Keep in Mind

If you have a wool carpet or any other special carpet, make sure the cleaner is safe for the material. Do a spot test in an inconspicuous area to ensure the carpet won’t be damaged.

4. Absorb the Cleaner

Place another towel over the area to absorb the cleaner. You can also place a heavy object on the towel to help press more liquid out.

Leave the towel to sit overnight, covered with the heavy object. The next morning, the stain and odor should be gone, and you can either wash or dispose of the towels used.

How to Clean Pet Poop From Carpet

1. Remove Any Solids

Before you can begin to work on the stain, you must remove any solids from the carpet. We highly recommend that you use a pooper scooper to make the process easier. Place the solids in a bag and dispose of it immediately.

2. Mix a Solution

Combine one tablespoon of dishwashing soap, such as Dawn, and one tablespoon of vinegar in a large bowl or spray bottle. Add two cups of warm water and mix it well.

3. Sponge the Stain

Dip a clean cloth in the solution and use it to soak the stain slightly. Blot it gently using another clean cloth until all liquid is absorbed. Continue this process until the stain is gone or starts to disappear.

If the Stain Is Persistent

You can try to apply a small amount of hydrogen peroxide. This will help to remove any discoloration left by the feces. However, only use this on light carpets as it can discolor.

4. Apply Enzymes

Enzymes are highly effective at breaking down stains and odors caused by pets. For feces, we highly recommend the Bissell Professional Stain and Odor cleaner.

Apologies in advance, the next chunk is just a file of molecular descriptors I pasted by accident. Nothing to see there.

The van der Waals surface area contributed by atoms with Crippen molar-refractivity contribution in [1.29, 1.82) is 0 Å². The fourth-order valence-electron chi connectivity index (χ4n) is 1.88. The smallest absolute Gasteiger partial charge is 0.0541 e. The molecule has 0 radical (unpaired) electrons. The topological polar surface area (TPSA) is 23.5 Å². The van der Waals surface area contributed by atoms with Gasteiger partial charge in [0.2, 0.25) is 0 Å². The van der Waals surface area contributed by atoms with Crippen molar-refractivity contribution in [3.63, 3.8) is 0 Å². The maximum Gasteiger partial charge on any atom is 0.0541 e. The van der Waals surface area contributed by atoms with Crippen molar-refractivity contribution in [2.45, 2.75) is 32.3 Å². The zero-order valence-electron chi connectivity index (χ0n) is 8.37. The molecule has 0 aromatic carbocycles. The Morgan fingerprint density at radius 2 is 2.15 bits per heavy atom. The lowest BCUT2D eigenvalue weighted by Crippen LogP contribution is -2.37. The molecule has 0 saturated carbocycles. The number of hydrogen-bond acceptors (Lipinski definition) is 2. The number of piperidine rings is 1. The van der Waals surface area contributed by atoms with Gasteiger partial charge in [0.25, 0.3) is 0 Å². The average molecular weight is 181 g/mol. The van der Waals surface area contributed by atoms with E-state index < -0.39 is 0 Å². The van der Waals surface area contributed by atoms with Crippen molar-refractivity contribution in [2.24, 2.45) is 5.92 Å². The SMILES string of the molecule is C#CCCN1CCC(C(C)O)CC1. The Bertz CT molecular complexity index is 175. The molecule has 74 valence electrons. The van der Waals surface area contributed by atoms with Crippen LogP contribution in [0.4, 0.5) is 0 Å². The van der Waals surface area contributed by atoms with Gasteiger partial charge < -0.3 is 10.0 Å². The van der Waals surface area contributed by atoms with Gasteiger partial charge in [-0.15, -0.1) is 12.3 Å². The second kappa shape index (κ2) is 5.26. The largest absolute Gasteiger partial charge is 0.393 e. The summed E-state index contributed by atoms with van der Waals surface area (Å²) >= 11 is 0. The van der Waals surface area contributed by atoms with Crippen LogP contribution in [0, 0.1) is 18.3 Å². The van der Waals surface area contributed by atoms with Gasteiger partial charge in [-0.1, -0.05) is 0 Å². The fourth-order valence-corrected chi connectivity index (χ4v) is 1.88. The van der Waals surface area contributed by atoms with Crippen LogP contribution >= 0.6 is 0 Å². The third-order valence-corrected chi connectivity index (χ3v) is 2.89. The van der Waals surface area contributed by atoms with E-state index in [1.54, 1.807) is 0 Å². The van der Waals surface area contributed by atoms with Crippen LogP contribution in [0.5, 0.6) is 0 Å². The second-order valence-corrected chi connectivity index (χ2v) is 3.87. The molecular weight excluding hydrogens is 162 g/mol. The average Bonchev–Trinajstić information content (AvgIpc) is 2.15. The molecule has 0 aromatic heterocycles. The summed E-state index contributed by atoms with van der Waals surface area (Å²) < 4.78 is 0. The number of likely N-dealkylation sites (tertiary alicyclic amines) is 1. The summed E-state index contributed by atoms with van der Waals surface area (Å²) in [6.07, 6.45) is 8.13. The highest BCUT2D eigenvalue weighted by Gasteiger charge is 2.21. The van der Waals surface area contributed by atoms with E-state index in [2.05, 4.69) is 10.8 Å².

If you’re using a concentrate, dilute it as directed before using it. Apply the cleaner as per the instructions. You may need to leave the cleaner on the area for up to several hours — refer to the directions for the exact time.

5. Blot Dry

Use a clean cloth, towel or paper towel to blot excess cleaner and liquid. Start at the edges of the stain and work towards the center.

6. Vacuum

Finish off by vacuuming the area once it’s fully dry. This will help to get rid of any leftover debris as well as restore the fibers.

Additional Tips

Removing any pet accident as quickly as possible is the best way to avoid any set-in stains. Here are a few extra tips to help you clean any messes from your carpet:

  • Try baking soda and vinegar: Dried or old urine can be tricky to get rid of, especially the odor. One effective method is using baking soda and vinegar. These will help to remove the stain while deodorizing any odor. Spray the area with vinegar and sprinkle with baking soda. Then cover the area with a towel for 24 hours and rinse with cold water. Dry when finished.